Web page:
Welcome to Operation Air Flow where we’ll take a bone stock 2009 Corvette and bolt on some extra horsepower via a Carbon Fiber air intake and Sport exhaust system from CORSA Performance. After each item is installed we’ll hit the dyno for some real horsepower and torque numbers. The end goal is to show you some easy ways to unlock some extra ponies from your ride.
Our project will be broken into 3 parts. Episode 1, which you’re reading now, will cover the install of the carbon fiber intake. In episode 2 we’ll walk through the installation of the CORSA Sport exhaust system. Finally, in episode 3 we’ll recap all the numbers from the dyno pulls and show you just how much additional horsepower we picked up just by letting our LS3 breathe better.
So why are we working on a C6 roughly one year into C7 production? Well, C6’s are going to see the inevitable price drop now that the next big thing is available. They’ll be attainable to more potential buyers than ever before. Instead of buying a $60,000 Grand Sport, buyers may now look at lightly used $35,000 GS and put some extra money into mods instead.
If you didn’t know already, your engine is an air pump. More air into the engine equals more horsepower out once the charge is ignited in the combustion chamber. One of the easiest ways to get more air into your car’s power plant is to install a less restrictive air intake system. For Operation Air Flow we opted for CORSA’s new Carbon Fiber air intake for our C6.
Installing the carbon fiber intake is an easy process. In fact, our total time for this install was just about 1 hour which included pausing periodically for photos and the occasional debate on the merits of carbon fiber and cars in general.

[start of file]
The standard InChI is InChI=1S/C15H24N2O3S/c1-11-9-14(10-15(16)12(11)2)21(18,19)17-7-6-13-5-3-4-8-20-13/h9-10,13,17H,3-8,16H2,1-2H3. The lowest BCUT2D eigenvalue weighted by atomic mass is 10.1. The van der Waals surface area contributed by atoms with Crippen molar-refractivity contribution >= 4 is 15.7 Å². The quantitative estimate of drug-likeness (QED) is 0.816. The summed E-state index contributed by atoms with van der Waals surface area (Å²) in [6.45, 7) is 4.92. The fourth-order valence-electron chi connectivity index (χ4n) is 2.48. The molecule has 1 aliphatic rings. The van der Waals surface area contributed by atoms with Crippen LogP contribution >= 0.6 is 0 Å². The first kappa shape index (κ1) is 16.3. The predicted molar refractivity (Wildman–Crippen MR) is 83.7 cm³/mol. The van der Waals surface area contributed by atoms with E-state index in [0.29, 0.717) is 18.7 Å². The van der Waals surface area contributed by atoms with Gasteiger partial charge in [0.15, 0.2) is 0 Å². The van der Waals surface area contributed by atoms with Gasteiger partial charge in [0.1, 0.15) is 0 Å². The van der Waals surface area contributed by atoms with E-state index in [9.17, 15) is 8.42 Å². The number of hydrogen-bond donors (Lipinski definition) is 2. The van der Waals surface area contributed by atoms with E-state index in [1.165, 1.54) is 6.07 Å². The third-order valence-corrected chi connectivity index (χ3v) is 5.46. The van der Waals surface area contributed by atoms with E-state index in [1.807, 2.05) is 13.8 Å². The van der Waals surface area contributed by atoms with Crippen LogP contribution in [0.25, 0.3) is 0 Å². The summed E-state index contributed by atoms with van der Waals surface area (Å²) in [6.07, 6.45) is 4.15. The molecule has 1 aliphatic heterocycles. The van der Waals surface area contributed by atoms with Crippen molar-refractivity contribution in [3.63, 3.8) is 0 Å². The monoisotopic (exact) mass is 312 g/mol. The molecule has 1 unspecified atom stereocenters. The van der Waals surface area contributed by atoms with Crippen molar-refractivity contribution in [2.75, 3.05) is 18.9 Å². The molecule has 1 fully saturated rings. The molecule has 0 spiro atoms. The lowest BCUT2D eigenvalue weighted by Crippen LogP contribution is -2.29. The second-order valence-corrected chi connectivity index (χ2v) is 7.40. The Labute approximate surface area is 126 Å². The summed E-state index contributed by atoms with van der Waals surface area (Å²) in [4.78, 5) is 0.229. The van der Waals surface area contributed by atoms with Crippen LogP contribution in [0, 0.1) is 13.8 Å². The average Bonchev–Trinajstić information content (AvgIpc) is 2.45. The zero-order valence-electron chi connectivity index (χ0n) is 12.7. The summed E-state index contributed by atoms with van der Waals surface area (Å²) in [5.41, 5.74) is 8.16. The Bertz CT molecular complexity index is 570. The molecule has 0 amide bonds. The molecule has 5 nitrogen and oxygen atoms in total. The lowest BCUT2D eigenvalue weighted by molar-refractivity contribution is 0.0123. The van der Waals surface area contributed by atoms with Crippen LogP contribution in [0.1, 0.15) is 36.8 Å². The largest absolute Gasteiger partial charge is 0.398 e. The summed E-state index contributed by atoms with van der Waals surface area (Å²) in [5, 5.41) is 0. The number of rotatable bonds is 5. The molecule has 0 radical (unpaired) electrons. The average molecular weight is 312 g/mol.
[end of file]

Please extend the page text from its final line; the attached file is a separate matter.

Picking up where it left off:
The installation steps are really simple. First remove the stock intake after disconnecting the breather hose, Mass Air Flow (MAF) sensor, and loosening the band clamps. The intake itself is held in place by 2 rubber grommets on top of the radiator shroud which are reused on the new intake.
Next up the rubber grommets are swapped into the new intake along with the Mass Air Flow Sensor. Be sure and take your time on this step as your car won’t run properly if the MAF is installed incorrectly. CORSA provides all of the additional hardware you’ll need for the installation.
Next attach the high flow air flow filter to the intake itself and tighten the band clamp. From here attach the included silicon coupler to the intake and lower the assembly into the engine bay. It attaches to the car via the factory rubber grommets on the top of the radiator shroud and the silicone coupler when mated to the plenum. Next reattach your breather hose and MAF wire and you’re ready to go. Start the car and let it get used to all that additional fresh air for a few minutes before heading out for the first time. The car’s computer will learn the airflow patterns and adjust the air/fuel mixture accordingly.
That’s it. Now you’ve got a high flow intake finished in sexy carbon fiber feeding your engine. Installation of CORSA’s intake is a snap. It can easily be done in your driveway with basic hand tools by a novice mechanic. The directions are clear, concise, and include plenty of photos to guide you along the way.
So what’s next? In Episode 2 coming up later in the week we’ll install a CORSA Sport exhaust system, but before that we hit the dyno to see what we gained from the carbon fiber intake. Unfortunately, you’ll have to wait for Episode 3 to see the dyno numbers.
Here’s our photo gallery of the CORSA Carbon Fiber Intake install:
Stay tuned for Episode 2 of Operation Air Flow with CORSA Performance. You can visit CORSA on the web at www.corsaperformance.com or call them Toll Free at: 800-486-0999. You can also email their sales department with any pre-sale questions at firstname.lastname@example.org.